‘Brexit forced us to reinvest in our own market and grow market share here’
Brexit Proof: Rathwood MD James Keogh on preparing for the ‘complete unknown’
Thomas and James Keogh of the Rathwood home and garden furniture business. The company is expecting turnover of €6.5m this year – ‘unless Brexit causes calamity at the end of March’.
Rathwood is primarily a home and garden centre in rural Carlow with a garden furniture business that is expanding here and abroad through online and retail stores.
What was your reaction when you heard the UK had voted to leave the EU?
It came as a genuine surprise. It was the complete unknown of the implications that was the scary part.
How is your business likely to be affected?
Customer sentiment is integral to our business and the referendum result, I felt, would cause uncertainty. And over the past two years this has been borne out. A hard Brexit or a no-deal Brexit will hurt the agriculture community very hard and they are the core of our customer base for visitors to Rathwood or purchasers of our garden furniture.
We employ 240 people at our peak at Christmas, which is equal to 150 full-time jobs. Our turnover will be €6.5 million this year unless Brexit causes calamity at the end of March.
How much do you rely on raw materials or markets north of the Border? How much on Britain?
We source a lot of retail products from the UK and we started to make a supplier shift away from there in mid-2018. We now source most of our imports via Rotterdam. It adds a little to the cost and means longer delivery time. However we had to do it.
We found our UK business struggled with the change in exchange rates and exports to the UK have fallen on the back of reduced confidence over there. But it forced us to reinvest in our own market and grow market share here in Ireland, which has proven to be more successful than anticipated.
We had been doing online and delivery sales of up to €500,000 in the UK market and it had been growing. Because of Brexit, we concentrated efforts on the RW garden furniture brand in Ireland opening outlets in Dublin, Belfast, Mullingar, Bray and Cork with Coleman’s.
We don’t turn away orders from the UK, which we continue to ship from our warehouse in Tullow. We never planned on a warehouse in the UK as it would mean loss of control over product quality and delivery times.
When did you begin preparing for Brexit and what contingency plans have you put in place so far?
We actually made a decision to map out our plan straight after the referendum results came out. We worked closely with [a Carlow LEO] consultant Brendan Byrne to construct a plan to make ourselves “Brexit ready”. But the only real definite finding we could make is that we wanted to reduce our exposure in the short term to the UK market.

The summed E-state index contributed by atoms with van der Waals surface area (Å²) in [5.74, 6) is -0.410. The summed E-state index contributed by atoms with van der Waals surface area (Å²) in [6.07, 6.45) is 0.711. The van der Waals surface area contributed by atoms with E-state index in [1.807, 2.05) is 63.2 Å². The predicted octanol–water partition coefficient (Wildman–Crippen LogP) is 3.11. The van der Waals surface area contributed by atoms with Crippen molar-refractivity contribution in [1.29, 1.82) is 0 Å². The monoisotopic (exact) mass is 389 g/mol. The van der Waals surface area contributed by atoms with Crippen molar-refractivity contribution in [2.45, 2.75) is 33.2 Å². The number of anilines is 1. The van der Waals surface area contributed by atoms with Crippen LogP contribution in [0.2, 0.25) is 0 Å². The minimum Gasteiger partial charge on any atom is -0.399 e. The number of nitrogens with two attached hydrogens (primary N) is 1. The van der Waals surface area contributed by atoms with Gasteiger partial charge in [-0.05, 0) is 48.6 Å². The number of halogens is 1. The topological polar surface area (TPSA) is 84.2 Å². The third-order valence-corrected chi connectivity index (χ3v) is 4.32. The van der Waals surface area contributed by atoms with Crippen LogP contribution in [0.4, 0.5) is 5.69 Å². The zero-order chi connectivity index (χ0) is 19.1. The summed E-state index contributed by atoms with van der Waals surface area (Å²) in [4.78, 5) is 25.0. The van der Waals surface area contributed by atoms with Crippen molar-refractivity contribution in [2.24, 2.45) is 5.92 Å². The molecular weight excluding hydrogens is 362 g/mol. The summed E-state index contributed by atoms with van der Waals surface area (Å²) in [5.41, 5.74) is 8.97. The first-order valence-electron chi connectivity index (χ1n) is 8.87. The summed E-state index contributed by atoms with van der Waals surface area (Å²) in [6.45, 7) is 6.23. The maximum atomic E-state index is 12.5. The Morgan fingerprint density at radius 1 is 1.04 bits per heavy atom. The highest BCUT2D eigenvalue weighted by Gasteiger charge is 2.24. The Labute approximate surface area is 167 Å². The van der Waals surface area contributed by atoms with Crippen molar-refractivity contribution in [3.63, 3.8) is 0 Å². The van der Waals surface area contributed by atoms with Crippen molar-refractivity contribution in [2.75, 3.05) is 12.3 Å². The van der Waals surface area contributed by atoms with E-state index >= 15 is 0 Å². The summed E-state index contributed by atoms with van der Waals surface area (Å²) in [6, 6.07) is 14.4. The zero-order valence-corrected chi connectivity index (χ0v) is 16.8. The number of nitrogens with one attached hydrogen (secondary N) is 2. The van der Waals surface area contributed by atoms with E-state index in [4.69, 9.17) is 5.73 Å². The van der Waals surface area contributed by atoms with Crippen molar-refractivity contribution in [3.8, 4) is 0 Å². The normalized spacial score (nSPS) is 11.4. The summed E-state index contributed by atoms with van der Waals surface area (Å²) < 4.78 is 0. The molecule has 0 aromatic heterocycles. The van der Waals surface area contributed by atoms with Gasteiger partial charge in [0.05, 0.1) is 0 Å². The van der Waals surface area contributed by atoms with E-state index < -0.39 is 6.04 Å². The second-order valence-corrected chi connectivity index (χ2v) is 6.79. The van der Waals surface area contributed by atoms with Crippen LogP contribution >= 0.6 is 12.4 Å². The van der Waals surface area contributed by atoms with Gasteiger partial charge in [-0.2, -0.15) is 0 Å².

Are you examining new markets, suppliers or distribution routes?
We used to transport a lot of our furniture through the UK but we now tend to transport through Rotterdam port instead.
Does Brexit present any opportunities for your business?
I’m always one to try and spot an opportunity in any situation but, to date, I haven’t seen any angle that Rathwood can gain from Brexit at the moment. It’s open season and I don’t want to be in the crosshairs.
When do you expect to be Brexit ready?
I think as long as it’s not a hard Brexit, we will be ready. My main fear is for the agri sector here in Ireland and the possible effect that will have for customer sentiment. A lot of our furniture is designed for farming families.
What’s your best and worst-case scenario?
Best scenario is a return to vote again on the exit; worst case would be a hard Brexit with difficulty to access goods.
Are you stockpiling goods/raw materials?
We have decided to ship our furniture stock 60 days ahead of normal, so yes we have stockpiled our stock.
How might the Government and the EU help ease the pain of Brexit for your company or sector?
I think the Government needs to work closely with businesses on a local level and try to portray confidence in our ability to attack this issue as a country and EU member. Let’s face it, the Irish economy is barely getting consumer confidence back since the financial crisis so we need political leadership to sustain confidence.
In a practical way our stockpiling of materials and of finished goods all costs money in terms of working capital and the EU should be able to meet that cost for business and farmers. A cheap credit scheme would help us all.
How do you think the Irish and British governments have handled the Brexit negotiations?
To be fair to Simon Coveney, I have to admire the way he has handled the talks. I think the UK government is struggling to grasp the seriousness of the situation.
In five years’ time, how will business have changed as a result of Brexit?
I think that entirely depends on the short-term events. In two months’ time, we will all be able to make a more informed decision.